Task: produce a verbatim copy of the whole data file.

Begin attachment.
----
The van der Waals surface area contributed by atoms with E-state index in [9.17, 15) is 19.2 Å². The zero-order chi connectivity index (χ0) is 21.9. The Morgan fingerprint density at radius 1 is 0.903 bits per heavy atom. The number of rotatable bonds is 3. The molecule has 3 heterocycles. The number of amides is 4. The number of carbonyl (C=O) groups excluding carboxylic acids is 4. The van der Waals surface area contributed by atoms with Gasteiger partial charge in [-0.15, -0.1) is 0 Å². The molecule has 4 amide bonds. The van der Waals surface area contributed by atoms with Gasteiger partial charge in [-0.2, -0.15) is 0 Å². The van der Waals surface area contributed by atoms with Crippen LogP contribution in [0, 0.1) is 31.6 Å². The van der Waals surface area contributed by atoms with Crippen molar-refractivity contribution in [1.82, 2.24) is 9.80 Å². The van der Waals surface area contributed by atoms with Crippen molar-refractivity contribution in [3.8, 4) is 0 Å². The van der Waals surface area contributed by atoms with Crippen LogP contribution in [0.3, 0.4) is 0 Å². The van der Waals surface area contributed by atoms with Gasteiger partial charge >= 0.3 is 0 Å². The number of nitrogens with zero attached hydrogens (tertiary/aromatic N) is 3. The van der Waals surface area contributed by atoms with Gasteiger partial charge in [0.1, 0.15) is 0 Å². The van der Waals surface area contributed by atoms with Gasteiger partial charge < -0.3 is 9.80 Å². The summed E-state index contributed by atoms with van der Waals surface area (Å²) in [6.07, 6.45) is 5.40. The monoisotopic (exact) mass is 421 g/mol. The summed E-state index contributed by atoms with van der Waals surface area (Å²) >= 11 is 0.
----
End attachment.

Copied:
The van der Waals surface area contributed by atoms with E-state index in [9.17, 15) is 19.2 Å². The zero-order chi connectivity index (χ0) is 21.9. The Morgan fingerprint density at radius 1 is 0.903 bits per heavy atom. The number of rotatable bonds is 3. The molecule has 3 heterocycles. The number of amides is 4. The number of carbonyl (C=O) groups excluding carboxylic acids is 4. The van der Waals surface area contributed by atoms with Gasteiger partial charge in [-0.15, -0.1) is 0 Å². The molecule has 4 amide bonds. The van der Waals surface area contributed by atoms with Gasteiger partial charge in [-0.2, -0.15) is 0 Å². The van der Waals surface area contributed by atoms with Crippen LogP contribution in [0, 0.1) is 31.6 Å². The van der Waals surface area contributed by atoms with Crippen molar-refractivity contribution in [1.82, 2.24) is 9.80 Å². The van der Waals surface area contributed by atoms with Crippen molar-refractivity contribution in [3.8, 4) is 0 Å². The van der Waals surface area contributed by atoms with Crippen LogP contribution in [0.3, 0.4) is 0 Å². The van der Waals surface area contributed by atoms with Gasteiger partial charge >= 0.3 is 0 Å². The number of nitrogens with zero attached hydrogens (tertiary/aromatic N) is 3. The van der Waals surface area contributed by atoms with Gasteiger partial charge in [0.1, 0.15) is 0 Å². The van der Waals surface area contributed by atoms with Gasteiger partial charge < -0.3 is 9.80 Å². The summed E-state index contributed by atoms with van der Waals surface area (Å²) in [6.07, 6.45) is 5.40. The monoisotopic (exact) mass is 421 g/mol. The summed E-state index contributed by atoms with van der Waals surface area (Å²) >= 11 is 0.